You must make sure that you comply with health and safety legislation which applies to all aspects of both staff and customers' health and safety at the venue. Matters of particular importance include:
- minimising the risks of slips and falls
- staff welfare
- making sure gas and electrical installations and appliances are safe and well maintained
- paying attention to window safety
- cellar safety measures to minimise the risk of injury during beer and other deliveries
- carrying out COSHH assessments so that hazardous substances such as beer line cleaners are used and stored safely
- the provision of adequate first-aid facilities and an appointed person with responsibility for first-aid
- providing free water and good ventilation
You will need to comply with fire safety regulations. To comply with the law you'll need to carry out a fire risk assessment and put in place fire precaution measures. These could include fire alarm systems and extinguishers as well as clearly signed escape routes. You're responsible for the safety of your guests and your staff. The Department for Communities and Local Government (CLG) has produced several guides to the regulations, including a guide for businesses which attract many customers, such as nightclubs. You can download this and other guides from the Gov.uk website. Information about fire regulations in Northern Ireland is available on the Northern Ireland Fire and Rescue Service website.
The Security Industry Authority (SIA) was set up to regulate the private security industry. Door supervisors must be trained and must hold a current licence from the SIA. The SIA website contains full details of who needs to be licensed and how to apply for a licence.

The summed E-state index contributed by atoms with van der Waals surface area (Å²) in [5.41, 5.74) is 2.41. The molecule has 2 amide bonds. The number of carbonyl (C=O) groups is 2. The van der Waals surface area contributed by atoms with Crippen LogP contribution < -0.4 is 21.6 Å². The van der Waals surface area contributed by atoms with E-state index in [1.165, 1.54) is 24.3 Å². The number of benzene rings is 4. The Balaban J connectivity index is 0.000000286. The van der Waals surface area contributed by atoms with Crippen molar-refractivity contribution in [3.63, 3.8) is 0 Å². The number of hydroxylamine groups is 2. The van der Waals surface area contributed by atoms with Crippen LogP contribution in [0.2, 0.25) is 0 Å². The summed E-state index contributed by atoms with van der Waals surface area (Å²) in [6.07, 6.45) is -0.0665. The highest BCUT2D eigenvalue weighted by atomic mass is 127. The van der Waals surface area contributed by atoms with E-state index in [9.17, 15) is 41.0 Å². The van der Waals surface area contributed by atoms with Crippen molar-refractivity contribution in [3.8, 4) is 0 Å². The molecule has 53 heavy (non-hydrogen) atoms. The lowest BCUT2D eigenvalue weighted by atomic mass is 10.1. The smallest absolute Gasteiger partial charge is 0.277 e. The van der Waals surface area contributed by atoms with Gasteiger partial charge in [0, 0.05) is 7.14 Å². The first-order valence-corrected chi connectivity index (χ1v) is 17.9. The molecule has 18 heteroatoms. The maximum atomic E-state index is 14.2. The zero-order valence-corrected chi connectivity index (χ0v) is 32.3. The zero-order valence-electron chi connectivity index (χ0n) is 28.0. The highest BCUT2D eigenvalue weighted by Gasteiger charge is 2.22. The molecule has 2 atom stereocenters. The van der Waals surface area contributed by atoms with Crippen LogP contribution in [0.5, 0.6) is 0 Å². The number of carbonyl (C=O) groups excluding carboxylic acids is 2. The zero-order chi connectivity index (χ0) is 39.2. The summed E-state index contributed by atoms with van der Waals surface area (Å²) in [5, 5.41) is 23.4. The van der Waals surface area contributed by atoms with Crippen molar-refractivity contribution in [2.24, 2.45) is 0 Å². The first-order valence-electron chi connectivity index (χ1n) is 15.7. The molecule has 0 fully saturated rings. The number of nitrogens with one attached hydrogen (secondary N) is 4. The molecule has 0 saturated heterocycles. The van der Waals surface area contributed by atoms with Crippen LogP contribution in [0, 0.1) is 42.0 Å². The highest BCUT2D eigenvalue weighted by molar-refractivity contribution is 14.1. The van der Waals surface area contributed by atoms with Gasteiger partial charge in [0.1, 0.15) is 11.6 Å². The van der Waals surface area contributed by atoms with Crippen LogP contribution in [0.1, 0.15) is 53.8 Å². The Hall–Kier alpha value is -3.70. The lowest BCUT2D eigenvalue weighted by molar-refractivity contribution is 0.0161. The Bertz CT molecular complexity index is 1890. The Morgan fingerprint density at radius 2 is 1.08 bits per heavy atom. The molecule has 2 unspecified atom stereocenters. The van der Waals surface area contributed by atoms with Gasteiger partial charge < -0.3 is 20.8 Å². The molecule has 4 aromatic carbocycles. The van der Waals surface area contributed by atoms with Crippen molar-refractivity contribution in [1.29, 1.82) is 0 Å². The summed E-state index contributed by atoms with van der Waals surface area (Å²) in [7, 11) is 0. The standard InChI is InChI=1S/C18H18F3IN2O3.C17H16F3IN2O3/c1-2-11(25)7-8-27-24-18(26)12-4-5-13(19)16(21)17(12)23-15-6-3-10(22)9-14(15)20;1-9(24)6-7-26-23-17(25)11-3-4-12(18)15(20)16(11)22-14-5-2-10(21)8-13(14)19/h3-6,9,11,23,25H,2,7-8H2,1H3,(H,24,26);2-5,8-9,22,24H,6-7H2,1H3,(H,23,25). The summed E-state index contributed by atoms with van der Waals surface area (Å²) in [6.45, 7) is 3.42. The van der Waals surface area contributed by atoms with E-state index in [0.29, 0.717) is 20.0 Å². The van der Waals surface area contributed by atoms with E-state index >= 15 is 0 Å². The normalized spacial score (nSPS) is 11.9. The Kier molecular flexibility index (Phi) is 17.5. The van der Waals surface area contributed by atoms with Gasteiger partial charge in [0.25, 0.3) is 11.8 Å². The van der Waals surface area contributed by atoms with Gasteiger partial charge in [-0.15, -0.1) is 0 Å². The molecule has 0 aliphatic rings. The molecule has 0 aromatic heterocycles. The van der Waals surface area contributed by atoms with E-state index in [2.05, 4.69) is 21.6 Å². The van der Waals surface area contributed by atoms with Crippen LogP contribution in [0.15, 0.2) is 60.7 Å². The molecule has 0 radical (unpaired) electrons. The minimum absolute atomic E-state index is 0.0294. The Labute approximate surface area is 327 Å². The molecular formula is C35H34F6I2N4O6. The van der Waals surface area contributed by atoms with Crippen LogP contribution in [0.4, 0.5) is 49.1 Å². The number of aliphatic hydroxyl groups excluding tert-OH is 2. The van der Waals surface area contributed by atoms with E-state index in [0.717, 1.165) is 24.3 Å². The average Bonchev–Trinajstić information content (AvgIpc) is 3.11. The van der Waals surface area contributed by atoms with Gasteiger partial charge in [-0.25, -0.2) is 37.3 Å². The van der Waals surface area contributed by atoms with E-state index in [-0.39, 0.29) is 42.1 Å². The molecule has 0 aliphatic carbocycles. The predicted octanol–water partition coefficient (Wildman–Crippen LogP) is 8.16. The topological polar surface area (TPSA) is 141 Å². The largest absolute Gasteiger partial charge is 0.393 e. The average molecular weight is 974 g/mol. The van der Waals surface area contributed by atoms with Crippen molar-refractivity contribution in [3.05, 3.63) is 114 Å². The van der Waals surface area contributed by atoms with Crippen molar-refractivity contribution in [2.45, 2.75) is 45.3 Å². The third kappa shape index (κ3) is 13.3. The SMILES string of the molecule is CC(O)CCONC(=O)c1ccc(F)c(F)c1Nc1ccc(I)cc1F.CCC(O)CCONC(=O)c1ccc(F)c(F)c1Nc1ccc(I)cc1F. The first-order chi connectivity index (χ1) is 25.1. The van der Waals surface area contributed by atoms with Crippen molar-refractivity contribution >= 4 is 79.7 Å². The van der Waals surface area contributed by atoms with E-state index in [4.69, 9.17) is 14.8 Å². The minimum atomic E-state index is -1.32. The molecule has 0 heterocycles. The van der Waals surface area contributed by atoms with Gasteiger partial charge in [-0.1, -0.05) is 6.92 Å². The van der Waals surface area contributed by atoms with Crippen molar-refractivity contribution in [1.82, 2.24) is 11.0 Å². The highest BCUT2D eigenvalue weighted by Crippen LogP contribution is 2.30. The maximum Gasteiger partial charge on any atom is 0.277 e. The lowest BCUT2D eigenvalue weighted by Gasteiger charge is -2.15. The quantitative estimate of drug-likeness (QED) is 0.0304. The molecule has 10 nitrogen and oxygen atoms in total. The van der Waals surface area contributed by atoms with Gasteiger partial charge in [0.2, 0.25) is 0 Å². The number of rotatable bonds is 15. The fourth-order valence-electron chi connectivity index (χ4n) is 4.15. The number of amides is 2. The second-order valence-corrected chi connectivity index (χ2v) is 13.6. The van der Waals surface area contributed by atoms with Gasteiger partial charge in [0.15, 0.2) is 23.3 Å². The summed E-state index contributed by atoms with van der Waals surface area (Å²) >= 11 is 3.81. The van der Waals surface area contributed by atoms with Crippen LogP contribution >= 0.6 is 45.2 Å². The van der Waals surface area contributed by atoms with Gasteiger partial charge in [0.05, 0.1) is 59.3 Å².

Anyone employing staff must comply with employment legislation. Important pieces of legislation that you must be aware of include:
- The Employment Rights Act
- The National Minimum Wage Act
- The Working Time Regulations
Further information and guidance leaflets on all aspects of health and safety are available on the Health and Safety Executive (HSE) and Health and Safety Executive Northern Ireland (HSENI) websites.
The employing people section of the Gov.uk website includes information and guidance on all aspects of employment legislation. Information for businesses in Northern Ireland is available on the NI Business Info website.
Equality and discrimination law
You must not discriminate against anyone because of their age, disability, gender reassignment, marriage and civil partnership, pregnancy and maternity, race, religion, sex or sexual orientation. This applies to every aspect of your business operations, from taking people on to dismissing them. You may need to make reasonable adjustments to your premises and working arrangements so that you don't unfairly discriminate against disabled people.
The Equality and Human Rights Commission and Equality Commission for Northern Ireland websites contain further information on your legal duties.
Workplace smoking ban
Don't forget that smoking is no longer permitted in all public places and you must display appropriate 'No Smoking' signs. The legislation varies slightly in different parts of the UK so contact your local authority for details of how the ban affects you. You can also find out more on the HSE website.